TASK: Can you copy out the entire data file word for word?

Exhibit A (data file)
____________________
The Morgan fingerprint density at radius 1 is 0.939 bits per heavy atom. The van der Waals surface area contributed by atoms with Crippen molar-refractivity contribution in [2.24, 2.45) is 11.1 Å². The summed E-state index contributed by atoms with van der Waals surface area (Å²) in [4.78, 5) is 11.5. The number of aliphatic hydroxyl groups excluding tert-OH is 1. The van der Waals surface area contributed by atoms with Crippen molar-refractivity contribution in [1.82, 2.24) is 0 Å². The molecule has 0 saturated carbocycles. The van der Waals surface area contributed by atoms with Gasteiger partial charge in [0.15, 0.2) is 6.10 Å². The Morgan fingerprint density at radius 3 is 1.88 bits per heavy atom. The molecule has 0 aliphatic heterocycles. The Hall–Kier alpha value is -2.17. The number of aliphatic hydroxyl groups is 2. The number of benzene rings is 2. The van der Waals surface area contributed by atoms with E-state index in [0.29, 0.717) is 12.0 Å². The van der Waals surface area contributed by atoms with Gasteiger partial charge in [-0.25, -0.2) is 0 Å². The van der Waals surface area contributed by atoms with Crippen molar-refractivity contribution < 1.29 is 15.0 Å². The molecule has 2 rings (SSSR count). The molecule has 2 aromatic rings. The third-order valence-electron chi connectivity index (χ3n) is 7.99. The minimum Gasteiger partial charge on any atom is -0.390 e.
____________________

The Morgan fingerprint density at radius 1 is 0.939 bits per heavy atom. The van der Waals surface area contributed by atoms with Crippen molar-refractivity contribution in [2.24, 2.45) is 11.1 Å². The summed E-state index contributed by atoms with van der Waals surface area (Å²) in [4.78, 5) is 11.5. The number of aliphatic hydroxyl groups excluding tert-OH is 1. The van der Waals surface area contributed by atoms with Crippen molar-refractivity contribution in [1.82, 2.24) is 0 Å². The molecule has 0 saturated carbocycles. The van der Waals surface area contributed by atoms with Gasteiger partial charge in [0.15, 0.2) is 6.10 Å². The Morgan fingerprint density at radius 3 is 1.88 bits per heavy atom. The molecule has 0 aliphatic heterocycles. The Hall–Kier alpha value is -2.17. The number of aliphatic hydroxyl groups is 2. The number of benzene rings is 2. The van der Waals surface area contributed by atoms with E-state index in [0.29, 0.717) is 12.0 Å². The van der Waals surface area contributed by atoms with Gasteiger partial charge in [-0.25, -0.2) is 0 Å². The van der Waals surface area contributed by atoms with Crippen molar-refractivity contribution < 1.29 is 15.0 Å². The molecule has 2 rings (SSSR count). The molecule has 2 aromatic rings. The third-order valence-electron chi connectivity index (χ3n) is 7.99. The minimum Gasteiger partial charge on any atom is -0.390 e.